There are a lot of things the NCAA could do to tweak the July men’s basketball recruiting period. Nonscholastic recruiting generally has been in a flux for years. And that just counts the rules that have actually been passed. Since the men’s basketball recruiting calendar was overhauled in 2004, there has been a constant stream of proposals. Proposals have taken days away, added days back, moved recruiting periods around and altered contact rules during those periods. All the while the NCAA has threatened to do away with nonscholastic recruiting entirely.
Despite all the activity, widespread dissatisfaction still exists because everyone has competing goals. A top 50 prospect holding offers from every blue blood program in the country needs a different July than a fringe Division I player looking for something better than his Division II offers. Established head coaches with families want more structure and less time on the road, while there are hungry, young assistants would would be fine with returning to the days of 11-month leases, putting everything in storage, and not coming back to campus until August 1.
The ideas proposed by Sean Miller and Eric Reveno are good for coaches, but offer little benefit to prospects at best. Miller’s idea for one massive July period just means compressing the existing grind, even if it reduces some of the back-and-forth travel home. And Reveno’s proposal of opening up July but limiting recruiting person-days in April and July is even worse. In that case prospects looking for more offers will have to spend the entire month playing anywhere a coach might be, since the coaches are more spread out.
Another thing the NCAA could do, consistent with some of the previous changes, is to eliminate one of the five-day periods in July and give coaches those days somewhere else. A couple weekends in the fall would give college coaches chances to see lots of prospects throughout the year, rather than just in the spring and summer. Or the NCAA could free up some weekends for nonscholastic recruiting during the traditional basketball season, allowing coaches to evaluate at high school showcase events.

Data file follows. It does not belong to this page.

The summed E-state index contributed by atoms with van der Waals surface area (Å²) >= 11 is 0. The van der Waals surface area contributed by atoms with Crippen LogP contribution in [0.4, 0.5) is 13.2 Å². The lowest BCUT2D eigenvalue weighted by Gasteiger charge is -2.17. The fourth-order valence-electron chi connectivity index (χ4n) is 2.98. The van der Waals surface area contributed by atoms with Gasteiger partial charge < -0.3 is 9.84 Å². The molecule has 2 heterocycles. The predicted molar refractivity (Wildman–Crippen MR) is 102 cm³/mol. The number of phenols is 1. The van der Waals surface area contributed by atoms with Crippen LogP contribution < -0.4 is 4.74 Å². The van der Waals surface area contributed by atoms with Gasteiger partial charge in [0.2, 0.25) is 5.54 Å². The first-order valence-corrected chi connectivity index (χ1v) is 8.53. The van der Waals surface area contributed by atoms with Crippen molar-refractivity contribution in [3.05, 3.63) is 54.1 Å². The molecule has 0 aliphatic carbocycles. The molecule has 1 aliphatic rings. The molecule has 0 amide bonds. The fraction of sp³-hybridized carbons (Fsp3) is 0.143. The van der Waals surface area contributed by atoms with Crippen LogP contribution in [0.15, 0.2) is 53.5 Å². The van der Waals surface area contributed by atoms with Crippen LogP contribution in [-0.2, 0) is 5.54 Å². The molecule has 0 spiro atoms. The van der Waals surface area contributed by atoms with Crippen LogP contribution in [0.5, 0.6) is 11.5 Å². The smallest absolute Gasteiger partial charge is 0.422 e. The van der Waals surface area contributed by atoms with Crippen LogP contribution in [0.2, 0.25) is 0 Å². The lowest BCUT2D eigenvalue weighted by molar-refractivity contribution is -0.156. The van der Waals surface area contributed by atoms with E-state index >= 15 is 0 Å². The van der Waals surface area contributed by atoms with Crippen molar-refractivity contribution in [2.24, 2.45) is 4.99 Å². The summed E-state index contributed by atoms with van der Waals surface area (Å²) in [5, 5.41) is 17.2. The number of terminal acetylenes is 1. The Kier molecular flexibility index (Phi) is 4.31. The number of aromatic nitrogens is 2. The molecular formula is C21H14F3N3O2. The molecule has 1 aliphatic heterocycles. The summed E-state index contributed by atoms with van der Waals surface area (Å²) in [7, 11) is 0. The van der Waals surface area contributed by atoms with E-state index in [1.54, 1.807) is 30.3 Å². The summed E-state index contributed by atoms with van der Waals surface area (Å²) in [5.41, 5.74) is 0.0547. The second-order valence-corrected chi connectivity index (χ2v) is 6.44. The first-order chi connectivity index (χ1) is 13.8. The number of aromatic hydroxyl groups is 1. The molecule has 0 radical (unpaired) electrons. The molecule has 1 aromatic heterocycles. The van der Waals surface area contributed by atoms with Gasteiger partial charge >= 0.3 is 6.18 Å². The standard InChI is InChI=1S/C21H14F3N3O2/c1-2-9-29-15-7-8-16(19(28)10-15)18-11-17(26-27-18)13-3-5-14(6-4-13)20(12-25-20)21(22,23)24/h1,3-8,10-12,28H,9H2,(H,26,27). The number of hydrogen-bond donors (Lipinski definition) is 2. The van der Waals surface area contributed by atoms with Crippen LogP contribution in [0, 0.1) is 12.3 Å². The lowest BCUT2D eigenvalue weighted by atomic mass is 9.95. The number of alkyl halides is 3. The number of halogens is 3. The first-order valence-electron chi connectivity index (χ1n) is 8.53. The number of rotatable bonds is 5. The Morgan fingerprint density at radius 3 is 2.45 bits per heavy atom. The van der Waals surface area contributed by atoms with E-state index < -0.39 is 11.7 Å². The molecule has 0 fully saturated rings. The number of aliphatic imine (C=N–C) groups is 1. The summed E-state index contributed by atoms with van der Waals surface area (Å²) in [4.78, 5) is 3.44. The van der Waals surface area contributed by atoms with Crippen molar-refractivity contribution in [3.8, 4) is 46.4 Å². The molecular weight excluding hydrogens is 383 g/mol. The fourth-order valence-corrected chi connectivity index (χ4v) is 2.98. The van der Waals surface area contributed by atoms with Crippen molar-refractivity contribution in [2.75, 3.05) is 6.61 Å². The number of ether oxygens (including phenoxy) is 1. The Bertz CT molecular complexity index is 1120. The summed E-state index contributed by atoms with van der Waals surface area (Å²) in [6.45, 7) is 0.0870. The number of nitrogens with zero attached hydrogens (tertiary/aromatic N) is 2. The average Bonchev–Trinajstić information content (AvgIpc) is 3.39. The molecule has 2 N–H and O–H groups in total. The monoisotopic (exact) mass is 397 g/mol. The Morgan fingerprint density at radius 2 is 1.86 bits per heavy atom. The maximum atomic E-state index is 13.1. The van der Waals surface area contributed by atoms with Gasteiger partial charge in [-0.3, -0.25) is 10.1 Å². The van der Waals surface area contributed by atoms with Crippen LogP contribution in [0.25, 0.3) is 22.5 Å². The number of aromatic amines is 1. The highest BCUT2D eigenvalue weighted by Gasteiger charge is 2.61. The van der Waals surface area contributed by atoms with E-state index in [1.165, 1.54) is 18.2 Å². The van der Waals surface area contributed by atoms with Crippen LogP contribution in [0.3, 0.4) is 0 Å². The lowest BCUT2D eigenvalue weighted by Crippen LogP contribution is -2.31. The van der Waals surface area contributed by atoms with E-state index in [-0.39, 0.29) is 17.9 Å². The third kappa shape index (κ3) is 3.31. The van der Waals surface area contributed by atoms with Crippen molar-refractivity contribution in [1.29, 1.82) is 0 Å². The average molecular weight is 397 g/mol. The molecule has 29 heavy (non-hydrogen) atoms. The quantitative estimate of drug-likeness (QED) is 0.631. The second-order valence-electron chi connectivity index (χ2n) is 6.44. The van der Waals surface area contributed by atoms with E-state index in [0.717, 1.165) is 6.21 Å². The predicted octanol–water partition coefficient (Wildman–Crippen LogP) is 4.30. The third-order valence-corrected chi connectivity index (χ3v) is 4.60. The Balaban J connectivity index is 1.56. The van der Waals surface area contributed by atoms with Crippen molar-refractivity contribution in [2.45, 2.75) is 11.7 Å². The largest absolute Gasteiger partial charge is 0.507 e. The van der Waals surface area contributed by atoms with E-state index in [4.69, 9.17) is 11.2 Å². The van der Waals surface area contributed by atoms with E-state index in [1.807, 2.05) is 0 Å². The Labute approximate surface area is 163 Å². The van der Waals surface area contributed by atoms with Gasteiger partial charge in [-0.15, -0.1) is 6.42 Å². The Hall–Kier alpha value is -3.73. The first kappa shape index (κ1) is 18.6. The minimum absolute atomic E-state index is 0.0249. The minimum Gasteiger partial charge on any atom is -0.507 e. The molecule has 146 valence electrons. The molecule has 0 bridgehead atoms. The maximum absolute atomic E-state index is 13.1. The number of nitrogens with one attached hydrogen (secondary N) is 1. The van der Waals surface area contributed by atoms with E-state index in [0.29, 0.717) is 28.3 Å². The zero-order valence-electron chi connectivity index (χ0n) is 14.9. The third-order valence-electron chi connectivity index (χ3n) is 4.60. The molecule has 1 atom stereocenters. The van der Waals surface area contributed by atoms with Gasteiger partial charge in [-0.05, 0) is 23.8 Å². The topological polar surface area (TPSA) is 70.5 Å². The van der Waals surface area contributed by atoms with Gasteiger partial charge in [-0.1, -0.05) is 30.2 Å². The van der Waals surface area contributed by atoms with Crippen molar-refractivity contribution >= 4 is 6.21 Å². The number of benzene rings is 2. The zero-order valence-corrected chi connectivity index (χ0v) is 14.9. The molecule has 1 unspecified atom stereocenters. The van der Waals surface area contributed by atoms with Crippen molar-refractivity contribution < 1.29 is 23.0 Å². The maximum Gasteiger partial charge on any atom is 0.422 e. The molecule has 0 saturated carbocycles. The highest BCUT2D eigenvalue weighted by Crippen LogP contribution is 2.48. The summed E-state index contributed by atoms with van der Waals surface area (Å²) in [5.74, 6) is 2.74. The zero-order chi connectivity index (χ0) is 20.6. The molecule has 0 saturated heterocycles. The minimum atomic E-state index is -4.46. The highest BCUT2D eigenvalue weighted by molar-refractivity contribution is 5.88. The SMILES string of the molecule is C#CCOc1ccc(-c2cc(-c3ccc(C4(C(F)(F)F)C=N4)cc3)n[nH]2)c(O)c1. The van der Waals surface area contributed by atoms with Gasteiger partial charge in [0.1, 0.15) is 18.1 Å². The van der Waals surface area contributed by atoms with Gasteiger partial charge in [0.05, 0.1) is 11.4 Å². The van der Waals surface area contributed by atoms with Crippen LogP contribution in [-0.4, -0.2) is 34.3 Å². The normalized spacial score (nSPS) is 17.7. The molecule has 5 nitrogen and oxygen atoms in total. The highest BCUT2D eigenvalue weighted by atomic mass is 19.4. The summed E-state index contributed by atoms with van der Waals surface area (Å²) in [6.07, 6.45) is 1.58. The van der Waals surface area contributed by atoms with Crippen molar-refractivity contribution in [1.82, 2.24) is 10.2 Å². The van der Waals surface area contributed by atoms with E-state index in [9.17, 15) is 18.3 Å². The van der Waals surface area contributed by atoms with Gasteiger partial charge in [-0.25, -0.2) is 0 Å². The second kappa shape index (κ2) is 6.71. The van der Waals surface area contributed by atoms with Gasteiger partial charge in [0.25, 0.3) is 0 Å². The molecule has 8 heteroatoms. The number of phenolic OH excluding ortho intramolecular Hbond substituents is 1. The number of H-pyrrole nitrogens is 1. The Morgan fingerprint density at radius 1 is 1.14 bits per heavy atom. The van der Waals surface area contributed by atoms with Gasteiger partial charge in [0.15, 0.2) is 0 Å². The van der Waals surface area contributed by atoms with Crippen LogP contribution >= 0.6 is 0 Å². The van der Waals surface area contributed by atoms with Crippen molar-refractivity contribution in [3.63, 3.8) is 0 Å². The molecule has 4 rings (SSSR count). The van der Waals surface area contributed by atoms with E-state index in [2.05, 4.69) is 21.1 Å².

There is no shortage of these ideas, but they ignore the larger issue: the NCAA’s rules have little effect on when or where prospects play. How quickly experienced head coaches like Reveno and Miller forget what happened with April AAU events. The NCAA banned Division I coaches from going, but the NCAA cannot stop the recruiting media from attending. Just because a player cannot be seen by coaches in person does not mean a tournament is not a good place to be seen period. College coaches then complained about having to appease the same third-parties the NCAA wanted to remove from the recruiting process in order to get information about April events.
The NCAA has reached the limit of what it alone can reasonably do to “fix” AAU. As coverage and even broadcasting of nonscholastic basketball expands, the NCAA’s tools of when college coaches can attend events and which events it certifies are getting less and less useful.
Now if something were to come along and replace the top end of AAU, that might help in a meaningful way. An academy league, similar to the US Soccer Development Academy, attacks this issue from almost every angle. It gives college coaches one-stop shopping for all the top prospects. An academy structured similarly to the USSDA includes fewer but higher quality games along with a greater emphasis on training. And it could suck up so much of the recruiting coverage that prospects would feel less pressure to attend other events.
A theoretical schedule might see an academy regular season wrap up in early June, followed by a playoff pool stage and major showcase event in late June or early July. Knockout rounds would be in mid to late July. Another showcase could be held in conjunction with finals, or the rest of the summer could be when most camp attendance occurs. For most Division I prospects, this would be the bulk of their summer competition before the next academy season tips off in October or November.
In theory, this was the dream of iHoops, since to create this type of top-down organization, you would likely need the combined resources and cachet of USA Basketball and the NBA. But even the limited progress iHoops made could be integrated into such a system, especially by expanding the “last chance” basketball camps and opening them up to Division I coaches. The NCAA’s major role would simply be to favor the academy over other types of nonscholastic basketball in its recruiting rules.
But the NCAA working alone is stuck trying to fence in a system whose inherent grassroots nature defies regulation. No one has any appetite for the type of extreme measures the NCAA would need take to make a dent in this problem on its own. Unless you are prepared to watch a kid get suspended or ruled ineligible because he played into too many AAU tournaments while chasing a scholarship, the NCAA needs outside help to fix this problem.
Until then, the ideas tossed out by coaches, while full of good intentions, will do far more to ease the burden on coaches rather than prospects. A burden, by the way, that is scheduled to get worse in July 2014. Next year all four coaches can be out at once, without worrying about burning recruiting person-days during July. So do not expect this to just be the whining of weary coaches midway through a long recruiting stint. This conversation will stick around, however ineffectual it may be. That is until the pendulum swings back around and basketball coaches are complaining about not having enough opportunities to evaluate.